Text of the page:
Most times, even if a guidewire is generally shaped properly, an operator will still tend to alter the shape somewhat to conform to his or her personal preferences in light of a particular patient's vascular anatomy or similar parameters. The shape of the wire can be altered in a number of different ways. Operator will commonly pinch the wire between the pad of a finger and the thumbnail of the same hand and then drag a length of the wire between the thumb and finger. This will tend to curve the wire, with the side which engages the pad of the finger being stretched longer than the side against the thumbnail. Operators also will frequently use a scalpel blade instead of a thumbnail, pinching the wire between the scalpel blade and the pad of a thumb, with the side engaging the thumb being elongated more than the side engaging the blade to produce a curve in the wire.
Although these manual methods of shaping the guidewire are acceptable, they are not very reproducible. In light of the fairly delicate natures of the wires commonly employed, the wire can be fairly sensitive to variations in pressure applied in the shaping process. Since the operator must simply guess how much force is being applied between a thumb and either another finger or a scalpel blade, the curve achieved from one time to the next can vary significantly.
In order to standardize the curvature of guidewires and the like, some inventors have proposed shaping devices which can be used instead of a thumbnail or a scalpel blade. For example, U.S. Pat. No. 4,71 6,757 (McGregor et al.) shows an apparatus that allows an operator to guide a guidewire through a sleeve, positioning the section of the guidewire to be bent on a hinge. By bending the sleeve about the hinge, the guidewire is said to be reproducibly bent.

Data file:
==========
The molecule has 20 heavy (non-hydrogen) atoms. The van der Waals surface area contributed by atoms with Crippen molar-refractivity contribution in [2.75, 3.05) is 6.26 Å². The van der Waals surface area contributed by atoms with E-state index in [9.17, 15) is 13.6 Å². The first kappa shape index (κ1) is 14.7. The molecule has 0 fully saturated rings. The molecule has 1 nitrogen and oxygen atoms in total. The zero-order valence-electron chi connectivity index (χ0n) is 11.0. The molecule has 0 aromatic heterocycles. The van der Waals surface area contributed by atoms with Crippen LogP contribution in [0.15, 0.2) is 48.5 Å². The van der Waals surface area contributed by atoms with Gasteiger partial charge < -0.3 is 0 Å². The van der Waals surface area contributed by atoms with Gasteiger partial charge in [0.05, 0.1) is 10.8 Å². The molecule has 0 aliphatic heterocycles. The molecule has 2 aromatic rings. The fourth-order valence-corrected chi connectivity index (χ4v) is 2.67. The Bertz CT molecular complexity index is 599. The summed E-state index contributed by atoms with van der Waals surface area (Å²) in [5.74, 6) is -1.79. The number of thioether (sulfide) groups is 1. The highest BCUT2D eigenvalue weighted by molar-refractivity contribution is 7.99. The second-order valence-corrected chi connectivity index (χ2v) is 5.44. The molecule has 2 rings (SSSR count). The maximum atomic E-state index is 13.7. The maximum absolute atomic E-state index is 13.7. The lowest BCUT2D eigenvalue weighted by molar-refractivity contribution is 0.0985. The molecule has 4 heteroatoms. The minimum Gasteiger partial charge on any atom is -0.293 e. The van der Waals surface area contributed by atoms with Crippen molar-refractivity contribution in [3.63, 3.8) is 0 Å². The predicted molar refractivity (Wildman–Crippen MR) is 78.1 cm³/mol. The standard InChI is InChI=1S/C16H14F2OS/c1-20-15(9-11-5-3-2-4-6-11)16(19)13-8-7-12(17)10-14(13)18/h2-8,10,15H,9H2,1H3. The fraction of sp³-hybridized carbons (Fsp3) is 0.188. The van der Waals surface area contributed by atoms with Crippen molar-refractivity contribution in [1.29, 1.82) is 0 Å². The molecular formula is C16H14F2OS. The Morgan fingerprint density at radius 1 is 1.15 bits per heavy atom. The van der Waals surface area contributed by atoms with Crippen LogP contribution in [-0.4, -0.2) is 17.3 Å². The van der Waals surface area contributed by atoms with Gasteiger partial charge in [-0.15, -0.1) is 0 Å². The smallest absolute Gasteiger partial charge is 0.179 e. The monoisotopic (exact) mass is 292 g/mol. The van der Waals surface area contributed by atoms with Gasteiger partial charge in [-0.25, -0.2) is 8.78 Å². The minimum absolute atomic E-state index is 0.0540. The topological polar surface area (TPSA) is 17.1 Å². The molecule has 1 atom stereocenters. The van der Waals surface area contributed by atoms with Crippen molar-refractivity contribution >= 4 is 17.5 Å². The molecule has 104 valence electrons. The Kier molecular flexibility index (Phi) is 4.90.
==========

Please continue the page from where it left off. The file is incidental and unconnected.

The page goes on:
In U.S. Pat. No. 5,277,231, Dostalek illustrates a complex wire stylet former. This former has a handle with four separate bending channels, each having a different radius of curvature, and a curved cover which engages the handle. When an operator desires to shape a wire stylet, he or she places the stylet in one of the four bending channels, positions the handle adjacent a pair of specially designed guide templates and aligns the stylet with the selected positions on the templates to achieve the desired curvature. The cover is then clamped down on the handle and the operator has to withdraw the stylet from the handle while keeping the stylet aligned with the selected template positions.